When a young naïve Mike Clough first set up in business I couldn’t get a mortgage.
I had a business, I employed six people, I had a car, a wife, an overdraft, a baby… but I was supposed to ask my parents to guarantee my borrowings for a mortgage! I sorted it as I usually do, with much talking and aggressive persuasion, and eventually sorted it without having to have mum and dad’s approval.
With rising house prices and lowered funds for lending the younger borrowers of today are faced with ever more difficult hurdles to leap before they can get the house of their dreams.
Now, unfortunately - we can add Japanese Knotweed to their list of problems.
The Council of Mortgage Lenders (CML) and the Building Societies Association (BSA) account for the majority of residential mortgage lending. Both represent the views of their members, but neither can impose policies.
When problems with Japanese Knotweed first became apparent the CML consulted its members, it did not publish a formal policy but it was clear - there was a general reluctance to lend on Japanese Knotweed-affected properties.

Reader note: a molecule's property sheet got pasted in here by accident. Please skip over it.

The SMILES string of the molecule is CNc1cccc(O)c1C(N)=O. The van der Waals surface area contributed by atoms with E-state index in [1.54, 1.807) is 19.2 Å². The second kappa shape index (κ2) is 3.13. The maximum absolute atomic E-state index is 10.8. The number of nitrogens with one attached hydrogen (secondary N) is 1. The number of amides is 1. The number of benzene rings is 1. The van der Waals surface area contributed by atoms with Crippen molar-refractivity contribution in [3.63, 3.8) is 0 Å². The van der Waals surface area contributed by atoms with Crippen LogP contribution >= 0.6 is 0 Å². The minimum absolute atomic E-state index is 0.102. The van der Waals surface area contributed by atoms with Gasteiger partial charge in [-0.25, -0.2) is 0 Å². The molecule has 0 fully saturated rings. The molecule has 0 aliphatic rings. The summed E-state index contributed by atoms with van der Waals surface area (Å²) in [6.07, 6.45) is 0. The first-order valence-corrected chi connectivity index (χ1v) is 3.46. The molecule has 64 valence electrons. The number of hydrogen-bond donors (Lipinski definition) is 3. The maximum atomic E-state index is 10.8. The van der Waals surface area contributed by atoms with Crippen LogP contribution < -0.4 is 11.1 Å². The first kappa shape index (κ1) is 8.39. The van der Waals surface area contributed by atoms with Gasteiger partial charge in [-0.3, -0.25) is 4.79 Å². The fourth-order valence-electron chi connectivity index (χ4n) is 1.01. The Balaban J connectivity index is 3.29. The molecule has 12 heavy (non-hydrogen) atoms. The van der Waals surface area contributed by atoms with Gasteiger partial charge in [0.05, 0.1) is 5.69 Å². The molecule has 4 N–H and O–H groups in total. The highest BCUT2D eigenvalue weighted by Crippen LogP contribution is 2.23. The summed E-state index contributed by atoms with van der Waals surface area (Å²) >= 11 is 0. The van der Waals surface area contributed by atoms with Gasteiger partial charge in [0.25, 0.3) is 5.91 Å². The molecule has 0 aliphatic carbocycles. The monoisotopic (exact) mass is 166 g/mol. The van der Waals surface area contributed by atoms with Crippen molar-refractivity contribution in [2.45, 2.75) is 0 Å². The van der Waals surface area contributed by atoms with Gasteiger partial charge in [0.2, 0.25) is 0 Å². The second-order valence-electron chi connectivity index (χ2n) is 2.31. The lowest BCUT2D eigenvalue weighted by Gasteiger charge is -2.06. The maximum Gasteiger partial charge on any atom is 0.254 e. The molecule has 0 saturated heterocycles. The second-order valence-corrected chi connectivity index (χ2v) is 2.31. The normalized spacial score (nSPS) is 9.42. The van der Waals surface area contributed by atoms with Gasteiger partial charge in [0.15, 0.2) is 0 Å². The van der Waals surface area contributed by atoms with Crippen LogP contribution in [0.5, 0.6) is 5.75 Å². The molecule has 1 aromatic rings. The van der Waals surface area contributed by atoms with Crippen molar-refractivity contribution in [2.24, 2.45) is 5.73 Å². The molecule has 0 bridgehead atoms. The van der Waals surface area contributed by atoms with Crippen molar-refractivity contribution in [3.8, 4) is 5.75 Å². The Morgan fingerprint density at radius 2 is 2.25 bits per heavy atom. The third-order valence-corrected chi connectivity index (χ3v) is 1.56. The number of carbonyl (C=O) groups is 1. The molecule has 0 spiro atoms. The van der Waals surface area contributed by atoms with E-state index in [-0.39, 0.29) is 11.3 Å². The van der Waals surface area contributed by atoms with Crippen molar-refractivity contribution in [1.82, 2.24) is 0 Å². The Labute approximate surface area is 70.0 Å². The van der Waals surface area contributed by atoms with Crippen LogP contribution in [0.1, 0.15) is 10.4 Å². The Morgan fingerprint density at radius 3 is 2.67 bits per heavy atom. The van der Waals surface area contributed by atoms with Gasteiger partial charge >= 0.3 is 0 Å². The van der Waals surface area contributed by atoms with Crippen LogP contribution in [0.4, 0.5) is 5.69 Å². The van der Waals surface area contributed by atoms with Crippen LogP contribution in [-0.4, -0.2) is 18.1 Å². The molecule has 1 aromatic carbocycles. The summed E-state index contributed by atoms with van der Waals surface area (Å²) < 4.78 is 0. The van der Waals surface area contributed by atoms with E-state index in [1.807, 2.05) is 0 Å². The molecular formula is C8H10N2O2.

However, individual lenders are willing to consider applications on a case by case basis once remediation works have been implemented. Conditions will of course vary in practice but generally lenders will want to see evidence of:
- Detailed survey
- Initial treatment
- A long term (perhaps five years or more) commitment by the owner of the property to fund a treatment programme effective against Japanese Knotweed
Individual lenders will adopt policies that reflect their own commercial priorities. The variation in approach across the sector presents a challenge for valuers and for the poor customer trying to buy the property.
For up to date advice and the best strategies for dealing with Japanese Knotweed - speak to Japanese Knotweed Solutions.